‘Weak’ versus ‘strong’ sustainability

The dominant worldview among western and ‘developed’ nations is that of the growth paradigm: unbounded economic growth is the key to continuously raising living standards and prosperity around the globe. However, it is becoming increasingly obvious, even to some in government, that the idea of infinite economic growth in a finite world is an outdated worldview.

Despite collective failure to set globally-binding CO2 emission standards, some countries have individually begun to embrace various conceptions of ‘sustainability.’ How societies and governments define sustainability has far-reaching implications for the types of decision making tools and policy measures they can implement. As it turns out, not all conceptions of sustainability are created equal.

Conceptions of sustainability

Worldviews, decision making tools, and policy approaches can be loosely categorized as either ‘weak’ sustainability or ‘strong’ sustainability. It is a purely academic exercise to categorize them as such, but it does shed light on the larger value systems that inform individual behavior and national policy.

‘Weak’ sustainability is still a fundamentally anthropocentric orientation, with social equity and environmental protection regarded as subordinate to sustainable economic growth. The focus is often on creating more efficient supply-side economies through integrating ‘ecosystem services’ into the market. Great hope is placed on technological solutions to issues of energy and resource availability. The concept of ecological limits to growth is still questioned. Many governments and corporations have begun to implement this understanding of sustainability.

‘Strong’ sustainability, on the other hand, reverses the order of priority and gives precedence to ecological scale over economic efficiency. Social equity, it is believed, is best achieved by restoring ecosystem health, recognizing ecological tipping points and cultivating system resilience. New economic indicators of well-being and quality of life are advocated (over more simplistic standards of living) and market-based solutions that impose monetary values on life and “ecosystem services” are rejected on moral grounds. As changes in supply-side efficiencies only address part of the issue, the role of consumption patterns are also stressed.

‘Weak’ sustainability in practice

The US and EU have increasingly embraced ‘weak’ sustainability policy measures to regulate such things as air quality and pollution, carbon emissions, and fisheries management. Carbon markets and air quality regulations, such as those recently delayed by President Obama, are designed by assigning market values to such things as CO2 emissions and health impacts from air pollution – they are fundamentally market-based responses that strive to encourage economic growth while recognizing ecological health concerns.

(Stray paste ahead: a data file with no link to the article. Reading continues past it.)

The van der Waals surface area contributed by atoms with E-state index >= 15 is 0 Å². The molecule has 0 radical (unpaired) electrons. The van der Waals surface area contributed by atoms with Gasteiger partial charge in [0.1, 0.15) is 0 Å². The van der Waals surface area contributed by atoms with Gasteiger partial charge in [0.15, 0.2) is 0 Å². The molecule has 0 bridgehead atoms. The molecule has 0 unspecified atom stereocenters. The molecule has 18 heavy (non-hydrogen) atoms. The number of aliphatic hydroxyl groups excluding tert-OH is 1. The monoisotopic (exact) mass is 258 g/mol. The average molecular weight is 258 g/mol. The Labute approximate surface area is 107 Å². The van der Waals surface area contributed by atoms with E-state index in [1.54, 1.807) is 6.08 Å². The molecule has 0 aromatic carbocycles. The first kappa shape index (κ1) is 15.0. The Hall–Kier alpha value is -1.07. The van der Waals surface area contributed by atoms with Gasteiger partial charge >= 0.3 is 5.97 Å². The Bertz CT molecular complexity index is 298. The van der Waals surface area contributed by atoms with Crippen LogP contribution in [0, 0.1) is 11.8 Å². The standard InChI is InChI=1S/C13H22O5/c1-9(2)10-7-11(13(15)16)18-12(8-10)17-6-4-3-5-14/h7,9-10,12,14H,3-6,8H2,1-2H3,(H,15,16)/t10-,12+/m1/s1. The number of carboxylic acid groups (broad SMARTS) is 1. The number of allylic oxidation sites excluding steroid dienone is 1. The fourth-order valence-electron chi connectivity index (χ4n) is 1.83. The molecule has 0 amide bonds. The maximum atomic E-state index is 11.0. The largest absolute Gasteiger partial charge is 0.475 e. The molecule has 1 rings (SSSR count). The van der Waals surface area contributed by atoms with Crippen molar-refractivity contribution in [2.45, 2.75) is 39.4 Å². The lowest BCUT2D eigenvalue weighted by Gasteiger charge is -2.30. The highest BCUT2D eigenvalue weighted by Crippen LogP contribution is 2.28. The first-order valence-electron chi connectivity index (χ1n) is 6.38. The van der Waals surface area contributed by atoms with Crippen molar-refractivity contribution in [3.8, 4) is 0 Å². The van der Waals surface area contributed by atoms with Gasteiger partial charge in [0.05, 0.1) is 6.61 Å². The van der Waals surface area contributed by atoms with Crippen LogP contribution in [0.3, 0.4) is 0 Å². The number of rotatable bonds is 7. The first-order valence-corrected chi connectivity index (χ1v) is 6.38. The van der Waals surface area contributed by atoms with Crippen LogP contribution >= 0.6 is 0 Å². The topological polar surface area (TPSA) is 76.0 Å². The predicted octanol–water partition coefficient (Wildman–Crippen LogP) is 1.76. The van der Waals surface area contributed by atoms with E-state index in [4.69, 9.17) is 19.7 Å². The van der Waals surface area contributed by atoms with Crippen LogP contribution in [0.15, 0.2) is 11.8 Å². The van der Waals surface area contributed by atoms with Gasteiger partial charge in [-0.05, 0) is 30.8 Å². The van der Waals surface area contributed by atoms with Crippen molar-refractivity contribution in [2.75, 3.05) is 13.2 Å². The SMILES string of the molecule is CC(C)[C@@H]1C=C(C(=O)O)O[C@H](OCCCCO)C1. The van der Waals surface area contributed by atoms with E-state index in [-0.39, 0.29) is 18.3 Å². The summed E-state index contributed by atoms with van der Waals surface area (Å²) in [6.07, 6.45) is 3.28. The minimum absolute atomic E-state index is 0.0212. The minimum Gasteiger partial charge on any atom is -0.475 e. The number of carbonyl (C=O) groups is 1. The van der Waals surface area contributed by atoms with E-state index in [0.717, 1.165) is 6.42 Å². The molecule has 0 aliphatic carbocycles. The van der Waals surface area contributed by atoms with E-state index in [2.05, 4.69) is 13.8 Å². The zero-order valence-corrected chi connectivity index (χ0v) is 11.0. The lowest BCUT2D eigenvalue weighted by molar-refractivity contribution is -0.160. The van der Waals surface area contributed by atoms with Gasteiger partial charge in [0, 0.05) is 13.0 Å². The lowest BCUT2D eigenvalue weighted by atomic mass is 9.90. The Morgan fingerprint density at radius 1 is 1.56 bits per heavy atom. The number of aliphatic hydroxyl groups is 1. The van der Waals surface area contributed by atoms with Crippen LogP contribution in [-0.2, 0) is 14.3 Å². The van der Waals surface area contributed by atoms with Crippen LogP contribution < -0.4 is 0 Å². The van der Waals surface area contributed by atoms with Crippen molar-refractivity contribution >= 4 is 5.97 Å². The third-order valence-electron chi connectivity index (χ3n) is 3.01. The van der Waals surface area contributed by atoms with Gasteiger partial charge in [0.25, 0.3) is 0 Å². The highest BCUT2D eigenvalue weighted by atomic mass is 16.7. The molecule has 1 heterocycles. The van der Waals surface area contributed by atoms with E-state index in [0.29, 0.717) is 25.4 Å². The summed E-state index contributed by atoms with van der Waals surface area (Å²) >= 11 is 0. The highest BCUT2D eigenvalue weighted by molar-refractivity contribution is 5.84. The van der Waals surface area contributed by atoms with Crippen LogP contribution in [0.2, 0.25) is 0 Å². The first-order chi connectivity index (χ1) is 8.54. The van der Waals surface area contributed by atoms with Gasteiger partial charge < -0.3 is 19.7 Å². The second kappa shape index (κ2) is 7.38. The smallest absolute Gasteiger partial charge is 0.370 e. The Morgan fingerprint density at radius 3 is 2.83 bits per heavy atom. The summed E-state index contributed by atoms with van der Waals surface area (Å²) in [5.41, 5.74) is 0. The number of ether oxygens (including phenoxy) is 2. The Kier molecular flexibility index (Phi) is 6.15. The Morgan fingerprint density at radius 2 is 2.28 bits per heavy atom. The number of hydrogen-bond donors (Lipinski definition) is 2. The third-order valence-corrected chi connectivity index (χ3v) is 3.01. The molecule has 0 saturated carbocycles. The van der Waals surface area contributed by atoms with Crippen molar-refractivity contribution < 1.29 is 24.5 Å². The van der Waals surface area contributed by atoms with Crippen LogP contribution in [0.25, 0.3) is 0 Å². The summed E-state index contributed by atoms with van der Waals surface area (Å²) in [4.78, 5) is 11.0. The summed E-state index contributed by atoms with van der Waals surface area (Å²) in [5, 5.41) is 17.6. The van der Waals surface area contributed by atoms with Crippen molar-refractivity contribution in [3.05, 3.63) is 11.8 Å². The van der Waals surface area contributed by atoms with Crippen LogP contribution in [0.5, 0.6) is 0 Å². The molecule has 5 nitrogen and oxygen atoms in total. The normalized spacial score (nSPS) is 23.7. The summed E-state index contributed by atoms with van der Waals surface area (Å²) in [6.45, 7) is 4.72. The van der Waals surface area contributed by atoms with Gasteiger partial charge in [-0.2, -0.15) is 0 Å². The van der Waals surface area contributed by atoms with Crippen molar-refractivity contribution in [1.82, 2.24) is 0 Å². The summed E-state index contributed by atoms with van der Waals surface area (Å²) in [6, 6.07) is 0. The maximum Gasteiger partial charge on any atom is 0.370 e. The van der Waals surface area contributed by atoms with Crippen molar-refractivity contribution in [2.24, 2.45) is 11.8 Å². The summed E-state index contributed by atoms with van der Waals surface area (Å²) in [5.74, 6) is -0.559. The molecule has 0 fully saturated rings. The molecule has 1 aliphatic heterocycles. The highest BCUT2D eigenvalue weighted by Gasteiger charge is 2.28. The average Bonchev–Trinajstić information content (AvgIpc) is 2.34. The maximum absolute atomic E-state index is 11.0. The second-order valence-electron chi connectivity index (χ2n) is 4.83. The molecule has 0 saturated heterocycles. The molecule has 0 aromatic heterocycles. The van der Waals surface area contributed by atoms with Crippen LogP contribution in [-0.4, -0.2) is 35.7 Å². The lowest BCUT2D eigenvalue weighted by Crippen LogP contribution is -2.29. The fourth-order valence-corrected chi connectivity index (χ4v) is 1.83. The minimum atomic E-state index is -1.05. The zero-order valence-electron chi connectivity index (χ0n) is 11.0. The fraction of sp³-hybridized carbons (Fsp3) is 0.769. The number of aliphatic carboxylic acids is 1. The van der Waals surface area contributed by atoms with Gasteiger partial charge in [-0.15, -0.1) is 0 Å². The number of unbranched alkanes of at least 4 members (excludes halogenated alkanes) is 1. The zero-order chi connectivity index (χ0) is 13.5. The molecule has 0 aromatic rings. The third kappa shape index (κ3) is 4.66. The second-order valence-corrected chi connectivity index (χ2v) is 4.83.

As is clear from the battles between the EPA and pro-business conservatives in Congress, environmental protection is still seen as a threat to economic growth by many. However, as is increasingly evident in the EU, formulating environmental policies in the language of market-based economics can successfully convince business and government of the fundamental interconnections between healthy economies and healthy ecosystems.

‘Strong’ sustainability in practice

A small number of countries have taken policy measures into the realm of ‘strong’ sustainability – and thus embraced a radically different worldview. Bolivia, for example, led by indigenous President Evo Morales, recently passed a Law for Mother Earth, effectively affirming the rights of nature “to exist, persist, maintain and regenerate its vital cycles, structure, functions and its processes in evolution.” Implicit in these rights is the idea that the Earth is a living, self-organizing entity that has rights equal to or greater than human beings, who are just one species in the whole community of life.

This law thus affirms the primacy of ecosystem health and resilience over economic growth – a profound paradigmatic shift. This is not a complete rejection of modern economics necessarily – Bolivia is still heavily involved in resource extraction and global trade. However, it entails a significant shift in values and economic priorities where human and non-human flourishing is acknowledged as the true goal of economic activity.

Specific policy approaches are still being developed to fit this new (or old) worldview, but potential examples include adaptive natural resource management systems that understand and account for overall ecosystem health and resilience, and more participatory democratic processes that empower citizens and limit corporate power.